The D.C. Lottery "Lucky Numbers Game" got off to a fast start yesterday as bettors, fingering lists of three-digit numbers and dreaming of payoffs, formed lines at betting terminals that were often longer than lines at the cash registers in participating stores.

After the last ticket had been bought, lottery board officials reported a total intake of about $73,000 on at least 60,000 bets placed at the 58 convenience stores, sandwich shops and liquor outlets that had working terminals for the first day of the new daily numbers game.

The officials said they expected to pay out about $21,000 to those bettors who had yesterday's winning number--648--and that approximately $45,000 would go to the city treasury.

The lottery board decided last week to open the new game, which is expected to generate $1 million in revenue for the city by Sept. 30, on schedule even though the nationwide telephone strike had prevented C&P telephone personnel from completing installation of all the betting terminals.

The 58 that were operating yesterday were concentrated in Anacostia and Northeast Washington and represent about 20 percent of a fully operational system.

Most of those betting yesterday said they were happy to have the new game in the District. "I love it, I think it's wonderful," said District resident Constance Anthony, dressed in a white dress and straw hat, as she placed a bet on number 139 after standing in a line 10 deep in Globe Liquors.

Globe owner Morton A. Davis shared her delight, and well he might have, since the lottery board reported that his store at the intersection of East Capitol and Benning Road SE drew some of the heaviest betting: 2,280 bets for $2,200 by 6:45 last night.

"I think this is one of the best things to happen in the District of Columbia, revenue-wise," said Davis, adding that he had calls "all day long" from people asking if he had a betting terminal.

Davis shared top billing for betting with Mike's Liquors at 410 Fourth St. SW, which had taken in $2,083 from 2,150 bets by the same hour. The minimum bet in the game is 50 cents, and bettors can wager as much as they want. The payout for a $1 bet on the winning three-digit number is $500.

Maryland State Lottery officials said betting in their game yesterday was about normal for a Monday, and they could not yet determine the impact of the District's new game. Late yesterday afternoon Maryland had taken in $1.1 million in sales and officials estimated that by the close of the day the take would be as high as $1.5 million.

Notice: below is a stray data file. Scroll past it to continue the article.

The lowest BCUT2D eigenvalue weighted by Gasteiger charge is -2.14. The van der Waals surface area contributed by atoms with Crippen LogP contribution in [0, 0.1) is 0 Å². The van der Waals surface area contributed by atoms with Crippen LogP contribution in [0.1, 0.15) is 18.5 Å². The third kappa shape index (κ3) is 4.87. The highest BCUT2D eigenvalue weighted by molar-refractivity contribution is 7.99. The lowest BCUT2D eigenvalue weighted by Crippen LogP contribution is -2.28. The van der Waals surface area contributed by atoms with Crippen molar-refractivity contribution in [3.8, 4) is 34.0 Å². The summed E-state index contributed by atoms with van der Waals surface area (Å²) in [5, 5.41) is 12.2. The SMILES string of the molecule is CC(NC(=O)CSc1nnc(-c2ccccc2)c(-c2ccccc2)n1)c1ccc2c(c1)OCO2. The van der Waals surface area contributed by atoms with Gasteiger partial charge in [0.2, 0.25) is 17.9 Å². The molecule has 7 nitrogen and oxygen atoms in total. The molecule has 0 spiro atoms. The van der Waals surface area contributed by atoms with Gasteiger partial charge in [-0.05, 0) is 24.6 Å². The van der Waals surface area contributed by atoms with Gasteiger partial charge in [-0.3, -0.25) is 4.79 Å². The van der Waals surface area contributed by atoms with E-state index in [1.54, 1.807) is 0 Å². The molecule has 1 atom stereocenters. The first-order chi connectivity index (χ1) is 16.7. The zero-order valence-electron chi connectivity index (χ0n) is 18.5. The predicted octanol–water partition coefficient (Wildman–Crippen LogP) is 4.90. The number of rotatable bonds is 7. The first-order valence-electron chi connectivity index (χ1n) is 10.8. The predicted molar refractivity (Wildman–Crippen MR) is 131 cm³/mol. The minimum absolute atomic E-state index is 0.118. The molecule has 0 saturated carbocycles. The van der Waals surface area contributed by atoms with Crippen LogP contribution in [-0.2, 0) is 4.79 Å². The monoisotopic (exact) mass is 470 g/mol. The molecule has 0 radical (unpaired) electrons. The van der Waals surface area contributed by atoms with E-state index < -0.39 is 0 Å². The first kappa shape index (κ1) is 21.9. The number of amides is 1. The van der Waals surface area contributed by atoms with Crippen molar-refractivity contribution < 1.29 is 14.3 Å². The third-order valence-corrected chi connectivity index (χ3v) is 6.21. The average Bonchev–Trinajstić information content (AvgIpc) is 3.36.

Monday sales over the last two months have ranged from $1.4 million to $1.7 million.

Some Maryland lottery outlets just over the District line take in as much as $20,000 a week in betting sales, reported one liquor store owner who declined to be identified. "We expect that we're going to suffer somewhat when D.C. gets fully into operation," he said.

For some bettors, the new D.C. numbers game offers expanded opportunities. That was the view of Alice Holmes who bet $1.50 in a 7-Eleven store yesterday and commented: "I guess at least this way I can try it here and try it in Maryland."

Customers yesterday were betting numbers from their car license plates, numbers they said they always use for gambling and numbers they had dreamed. "You won't believe this," said one man placing his bet in a 7-Eleven store on Benning Road. "Last night I dreamed I would be lucky today."

There were only a few complaints to mark the opening day. Some came from some customers who were accustomed to the heavy paper on which Maryland numbers tickets are printed and who said the District tickets were "too thin." The plain white tickets resemble ordinary cash sales receipts

Other complaints came from shopowners who were unhappy that their terminals were not working for the first day of the new game. Lottery board officials said they expect the remaining terminals will be connected quickly with an end to the telephone strike apparently in view.

Lottery terminals will close each evening at 7:55 p.m. After a televised selection of the winning numbers, they are flashed over the terminals in each location.

Winners can pick up their payoffs at any participating store. The drawing will be broadcast live on Channel 32 each night.

Of course, some people know that playing the game is another way of filling the city coffers. As one non-bettor in a 7-Eleven said, "I call it tax yourself as you go."